Split rims / solid rims

Submitted: Tuesday, Sep 03, 2002 at 00:00
ThreadID: 1904 Views:13510 Replies:4 FollowUps:5
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Can someone please throw some light on the pros & cons of both split rims and standard solid rims. Points on the tyre changing process of bothwould be appreciated. Can air pressure be safely reduced to 25lbs. on split rims ? Tubed versus tubeless comes into question here. Which is best for serious off road use ? Which is easier to repair a flat to ? All comments please.
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Reply By: Fred - Tuesday, Sep 03, 2002 at 00:00

Tuesday, Sep 03, 2002 at 00:00
Ron - some thoughts - split rims are easier for puncture repairs as a tyre can be removed with two tyre levers and a bit of practice. In my experience, split rims and hence tubed tyres are much more susceptible to punctures. Pressures can be reduced to 25lbs. Friend travelled the Simpson with 25lbs in cruiser split rims. He also had a flat tyre on the Cordillo Downs road and replaced the tube without any trouble.
Personal preference after 7 years of split rims and about 10 punctures, then 13 years of tubeless and 1 puncture is definitely tubeless.
AnswerID: 6319

Follow Up By: Ron - Tuesday, Sep 03, 2002 at 00:00

Tuesday, Sep 03, 2002 at 00:00
Thanks for your advice Fred. Why is it that split rims are more susceptable to punctures ? as both tyres would be equally subject to the road conditions I would have thought. On the other hand, is it easy repairing a tubeless ?
FollowupID: 2792

Reply By: les - Wednesday, Sep 04, 2002 at 00:00

Wednesday, Sep 04, 2002 at 00:00
Hi Ron, I've been running split rims for over 20yrs, My present 4x4 a 98 Hilux single cab has done over 30,000 kms off road on splits with Dunlop 8 ply roadgrippers, not one punture, tyre pressure is important I run mine at 45psi, I think alot of people go for looks rather than what will suit them in the tough stuff, I have spent alot of time in the mining areas of West Aust. and all mining company vehicles I know use splits rims, and I can tell you they get a hard time, To repair or change a tyre takes a very short time (about 2 cans),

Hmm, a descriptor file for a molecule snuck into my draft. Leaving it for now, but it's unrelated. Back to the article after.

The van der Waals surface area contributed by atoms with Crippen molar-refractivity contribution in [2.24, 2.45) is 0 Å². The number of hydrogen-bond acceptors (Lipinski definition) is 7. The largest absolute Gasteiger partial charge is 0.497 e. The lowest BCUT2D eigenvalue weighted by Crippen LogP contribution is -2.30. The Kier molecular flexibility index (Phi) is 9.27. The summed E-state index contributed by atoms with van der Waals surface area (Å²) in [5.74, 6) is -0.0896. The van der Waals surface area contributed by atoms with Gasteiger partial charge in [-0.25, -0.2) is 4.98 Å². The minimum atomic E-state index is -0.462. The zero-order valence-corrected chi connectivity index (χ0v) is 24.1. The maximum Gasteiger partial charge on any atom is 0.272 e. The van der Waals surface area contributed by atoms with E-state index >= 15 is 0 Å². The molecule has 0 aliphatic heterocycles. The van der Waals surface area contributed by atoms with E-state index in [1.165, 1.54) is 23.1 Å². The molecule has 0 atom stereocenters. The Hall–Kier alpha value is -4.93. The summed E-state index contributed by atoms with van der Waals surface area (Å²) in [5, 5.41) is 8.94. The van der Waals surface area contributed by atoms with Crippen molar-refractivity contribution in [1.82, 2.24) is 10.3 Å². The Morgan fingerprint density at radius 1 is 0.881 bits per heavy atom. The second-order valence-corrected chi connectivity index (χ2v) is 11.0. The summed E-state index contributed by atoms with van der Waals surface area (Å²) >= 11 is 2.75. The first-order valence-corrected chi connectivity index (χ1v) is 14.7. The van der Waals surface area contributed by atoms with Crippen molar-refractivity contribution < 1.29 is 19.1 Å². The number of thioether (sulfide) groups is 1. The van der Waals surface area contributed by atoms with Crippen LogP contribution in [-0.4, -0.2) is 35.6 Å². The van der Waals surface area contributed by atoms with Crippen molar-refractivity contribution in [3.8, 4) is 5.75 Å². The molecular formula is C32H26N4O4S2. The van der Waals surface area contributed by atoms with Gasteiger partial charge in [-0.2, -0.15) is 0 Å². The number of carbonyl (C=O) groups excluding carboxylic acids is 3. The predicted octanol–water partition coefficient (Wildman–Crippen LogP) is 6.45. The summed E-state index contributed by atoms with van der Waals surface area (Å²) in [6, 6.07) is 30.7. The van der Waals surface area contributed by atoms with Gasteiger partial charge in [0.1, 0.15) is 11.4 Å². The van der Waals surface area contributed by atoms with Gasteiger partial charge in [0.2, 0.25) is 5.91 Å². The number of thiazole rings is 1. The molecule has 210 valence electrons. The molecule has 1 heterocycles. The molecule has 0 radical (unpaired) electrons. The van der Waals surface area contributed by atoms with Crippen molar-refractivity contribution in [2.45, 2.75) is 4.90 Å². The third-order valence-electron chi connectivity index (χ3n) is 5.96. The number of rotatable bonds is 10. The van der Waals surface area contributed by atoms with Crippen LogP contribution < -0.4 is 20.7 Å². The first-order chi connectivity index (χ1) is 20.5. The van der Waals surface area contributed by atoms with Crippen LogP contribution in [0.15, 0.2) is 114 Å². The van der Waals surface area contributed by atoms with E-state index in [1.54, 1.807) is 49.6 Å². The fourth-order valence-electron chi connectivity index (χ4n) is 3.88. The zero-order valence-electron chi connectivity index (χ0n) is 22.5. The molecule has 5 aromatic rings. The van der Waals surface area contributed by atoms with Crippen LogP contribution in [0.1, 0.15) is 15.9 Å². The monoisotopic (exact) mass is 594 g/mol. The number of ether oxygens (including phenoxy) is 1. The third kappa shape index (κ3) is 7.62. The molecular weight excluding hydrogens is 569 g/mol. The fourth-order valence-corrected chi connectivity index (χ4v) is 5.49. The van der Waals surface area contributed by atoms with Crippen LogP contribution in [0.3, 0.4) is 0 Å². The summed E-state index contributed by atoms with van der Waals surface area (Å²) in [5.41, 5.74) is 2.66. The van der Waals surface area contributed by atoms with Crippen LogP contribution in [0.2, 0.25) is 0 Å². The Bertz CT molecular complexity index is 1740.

I live in Vic now and do alot of off roading in the alps and I am very happy with my set up. great in the mud and on rocky trails, never had any sidewall damage which is a problem with wide tyres.
It all comes down to what you want your 4x4 to do..hope this helps Ron..
AnswerID: 6336

Reply By: pathfinder - Wednesday, Sep 04, 2002 at 00:00

Wednesday, Sep 04, 2002 at 00:00
avoid split rims and tubed tyres Ron, despite the advice from some old timers who may like their practicality for extended trips. There are a number of disadvantages to tubed tyres including heat build up (friction between tube and tyre) which reduces tyre life and increases risk of blowout, and extra rolling resistance. Unless you're away from civilisation for an extended period of time, I would go for tubeless (on steel rather than alloy rims: steel bends; alloy cracks) and just carry two spares. If you're keen, you can get tyrepliers and tyre plugs for tubeless tyres.
AnswerID: 6342

Follow Up By: Les - Wednesday, Sep 04, 2002 at 00:00

Wednesday, Sep 04, 2002 at 00:00